Career services prepares students for ‘real world’

By on April 16, 2003

As graduating seniors, entering freshmen and underclassmen can tell you college life is not always easy. Sure, we are here to get an education and to make friends, but we also have to ask ourselves questions such as, “What major do I want to go into,” “What are my interests” and “What do I want to do after I graduate?”

For some, these may be simple questions with simple solutions. But for those who are not so sure, Career Services is here to provide comfort, help, and preparation for figuring out these life-altering questions.

“Our main objective at Career Services is to help students and alumni gain self-awareness-to find out who they are,” said Pat Nielsen, director of Career Services. “Then, we can begin to explore careers and majors.”

The center, located in the former residential life building, has many methods for students to achieve this “self-awareness.” For example, aside from hosting a majors fair, career fair and offering one-on-one appointments, Career Services provides a career/interest inventory test, enabling students to answer questions that will specify their interests, and essentially provide insight into potential career paths.

“The test points you to areas that you are strongest in and areas that you are more prone to enjoying,” said freshman Sarah Fogelstrom, an undecided liberal arts major.

Along with aiding students in finding their appropriate majors, the Career Services staff is most commonly approached with concerns regarding finding a job and securing an internship, according to Nielsen.

“You tell me what you want to do, show me your experience, what you’ve done, and we’ll create a road map to get you there,” said Nielsen.

There are many services offered for students to get started on professional planning such as, mock interviews and hard copy job search/career library resources, which list employer contacts. Two other effective services include the job/internship e-mail distribution and the 48-hour resume critique.

If a student attends either a job information session (ranging from interviewing techniques, professional practices, career one-shot, etc.) or an internship information session, he or she is automatically added to an e-mail distribution list. This list enables staff members from Career Services to forward any pertinent information regarding job listings or internship opportunities to the student.

“The e-mail system is great because it comes right to you, and any student can get added to the distribution list,” said Nielsen. “Every job listing that comes in, we look at, and pass it on.”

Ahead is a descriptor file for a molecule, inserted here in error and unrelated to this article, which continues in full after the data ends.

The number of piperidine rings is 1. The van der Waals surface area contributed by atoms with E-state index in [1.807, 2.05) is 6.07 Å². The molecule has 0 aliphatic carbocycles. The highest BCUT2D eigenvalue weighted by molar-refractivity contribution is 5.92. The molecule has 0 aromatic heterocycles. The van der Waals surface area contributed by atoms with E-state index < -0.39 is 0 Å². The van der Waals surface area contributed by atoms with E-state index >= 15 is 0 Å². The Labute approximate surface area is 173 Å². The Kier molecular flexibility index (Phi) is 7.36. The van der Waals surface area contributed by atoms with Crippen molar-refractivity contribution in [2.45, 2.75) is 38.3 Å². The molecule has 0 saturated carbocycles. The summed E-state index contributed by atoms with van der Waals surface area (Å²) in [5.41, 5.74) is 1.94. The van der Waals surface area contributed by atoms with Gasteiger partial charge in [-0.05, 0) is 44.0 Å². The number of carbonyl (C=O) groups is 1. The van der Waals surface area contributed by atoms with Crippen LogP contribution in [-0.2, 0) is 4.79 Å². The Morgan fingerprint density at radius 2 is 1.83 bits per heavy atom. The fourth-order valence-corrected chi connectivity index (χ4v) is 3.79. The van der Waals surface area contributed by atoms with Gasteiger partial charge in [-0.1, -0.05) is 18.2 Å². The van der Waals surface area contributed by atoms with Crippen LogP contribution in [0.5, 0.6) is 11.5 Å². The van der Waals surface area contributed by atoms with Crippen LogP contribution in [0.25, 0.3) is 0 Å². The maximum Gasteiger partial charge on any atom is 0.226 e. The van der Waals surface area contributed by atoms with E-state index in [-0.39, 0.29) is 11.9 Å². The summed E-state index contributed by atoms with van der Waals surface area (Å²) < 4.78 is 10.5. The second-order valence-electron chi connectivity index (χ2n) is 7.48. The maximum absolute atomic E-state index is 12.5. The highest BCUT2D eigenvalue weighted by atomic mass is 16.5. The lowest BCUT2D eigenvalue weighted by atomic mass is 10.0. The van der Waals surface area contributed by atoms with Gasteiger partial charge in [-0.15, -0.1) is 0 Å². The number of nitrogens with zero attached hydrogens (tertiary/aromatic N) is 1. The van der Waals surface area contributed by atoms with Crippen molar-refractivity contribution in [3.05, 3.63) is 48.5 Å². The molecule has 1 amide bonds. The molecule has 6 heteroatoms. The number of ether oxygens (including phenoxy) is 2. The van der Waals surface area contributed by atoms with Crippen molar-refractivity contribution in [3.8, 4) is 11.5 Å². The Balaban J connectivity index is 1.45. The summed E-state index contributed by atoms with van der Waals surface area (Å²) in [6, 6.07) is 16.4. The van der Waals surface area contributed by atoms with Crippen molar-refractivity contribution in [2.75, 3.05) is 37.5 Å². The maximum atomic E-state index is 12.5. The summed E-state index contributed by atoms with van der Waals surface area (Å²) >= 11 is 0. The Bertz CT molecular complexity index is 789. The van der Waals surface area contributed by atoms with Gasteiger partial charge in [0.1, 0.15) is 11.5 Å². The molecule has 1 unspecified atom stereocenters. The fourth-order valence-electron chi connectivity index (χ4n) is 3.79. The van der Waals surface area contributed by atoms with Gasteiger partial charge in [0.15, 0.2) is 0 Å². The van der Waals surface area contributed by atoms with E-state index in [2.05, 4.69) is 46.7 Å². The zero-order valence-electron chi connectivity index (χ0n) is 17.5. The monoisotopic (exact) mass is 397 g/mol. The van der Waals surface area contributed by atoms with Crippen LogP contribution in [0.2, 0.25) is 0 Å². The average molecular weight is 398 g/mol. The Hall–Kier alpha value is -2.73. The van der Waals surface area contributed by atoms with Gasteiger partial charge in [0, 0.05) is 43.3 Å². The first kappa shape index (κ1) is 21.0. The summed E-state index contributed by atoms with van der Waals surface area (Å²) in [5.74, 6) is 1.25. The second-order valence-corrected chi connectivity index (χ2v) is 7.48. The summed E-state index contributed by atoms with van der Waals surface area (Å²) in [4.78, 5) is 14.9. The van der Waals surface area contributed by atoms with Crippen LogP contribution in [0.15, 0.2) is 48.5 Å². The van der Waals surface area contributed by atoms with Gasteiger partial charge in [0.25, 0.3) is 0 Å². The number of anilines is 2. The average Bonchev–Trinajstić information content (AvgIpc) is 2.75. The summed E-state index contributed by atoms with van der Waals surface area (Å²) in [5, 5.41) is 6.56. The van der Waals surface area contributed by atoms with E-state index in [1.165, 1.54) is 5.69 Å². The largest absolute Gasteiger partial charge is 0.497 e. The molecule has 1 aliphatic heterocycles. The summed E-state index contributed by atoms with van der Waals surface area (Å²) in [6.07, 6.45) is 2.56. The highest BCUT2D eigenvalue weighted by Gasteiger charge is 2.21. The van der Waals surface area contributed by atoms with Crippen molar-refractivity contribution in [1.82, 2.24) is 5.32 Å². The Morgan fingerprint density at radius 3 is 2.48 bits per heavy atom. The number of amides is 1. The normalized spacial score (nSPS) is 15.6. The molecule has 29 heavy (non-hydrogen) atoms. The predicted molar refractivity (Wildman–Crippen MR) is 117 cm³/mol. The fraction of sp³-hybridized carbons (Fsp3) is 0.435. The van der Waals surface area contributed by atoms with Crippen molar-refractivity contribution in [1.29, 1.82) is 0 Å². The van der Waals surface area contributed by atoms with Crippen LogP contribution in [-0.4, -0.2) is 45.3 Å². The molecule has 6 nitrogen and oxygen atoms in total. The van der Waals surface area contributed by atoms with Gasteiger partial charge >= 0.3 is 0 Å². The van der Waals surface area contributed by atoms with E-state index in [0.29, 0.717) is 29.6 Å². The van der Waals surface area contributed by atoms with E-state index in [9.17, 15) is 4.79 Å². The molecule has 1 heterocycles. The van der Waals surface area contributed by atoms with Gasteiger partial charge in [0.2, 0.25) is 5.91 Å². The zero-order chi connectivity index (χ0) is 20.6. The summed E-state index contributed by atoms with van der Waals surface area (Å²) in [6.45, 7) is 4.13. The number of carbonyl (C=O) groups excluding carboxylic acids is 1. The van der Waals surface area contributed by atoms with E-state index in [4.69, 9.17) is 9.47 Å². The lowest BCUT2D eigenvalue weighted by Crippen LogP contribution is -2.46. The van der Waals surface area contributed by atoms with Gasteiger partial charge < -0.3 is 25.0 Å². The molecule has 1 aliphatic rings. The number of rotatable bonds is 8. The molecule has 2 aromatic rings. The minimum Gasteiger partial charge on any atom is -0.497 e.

The 48-hour resume critique is crucial when beginning the search for either an internship or job, according to Nielsen.

“Resumes should be checked to make sure they are as good as they can be. They should show evidence of knowledge of what you are studying,” said Nielsen. “Keep track of projects and experiences that you gain from your classes, and also get involved with campus, community, and leadership activities.”

Career Services staff members are in the process of broadening their program. They are working to create more networking opportunities between students and alumni, and students and professionals, according to Nielsen. They are also planning to develop relationships with employers from a larger geographic area.

“We want to expand as more and more students come to this school from different areas,” said Nielsen.

Career Services is also preparing to improve their marketing and public relations by using the Q.U. Daily e-mail system and by talking with faculty members to increase student awareness of the center.

The office is open from: 8 a.m. to 8 p.m. on Monday through Wednesday, 8 a.m. to 5 p.m. on Thursday and Friday, and 8 a.m. through 4 p.m. during the summer and school breaks.

Students are also able to walk in without an appointment, and acquire career services from 1 p.m. to 4 p.m. on Monday through Wednesday.

Ultimately, the aim of the Career Services staff is to facilitate life-affecting transitions and make differences in the lives of the students on and off campus.

“There’s nothing more rewarding to me than when a student comes back to me and there’s that sparkle in his or her eye about what they are doing,” said Nielsen. “If you can help somebody find that thing they love to do-it’s the coolest thing.”


About Marisa Koraus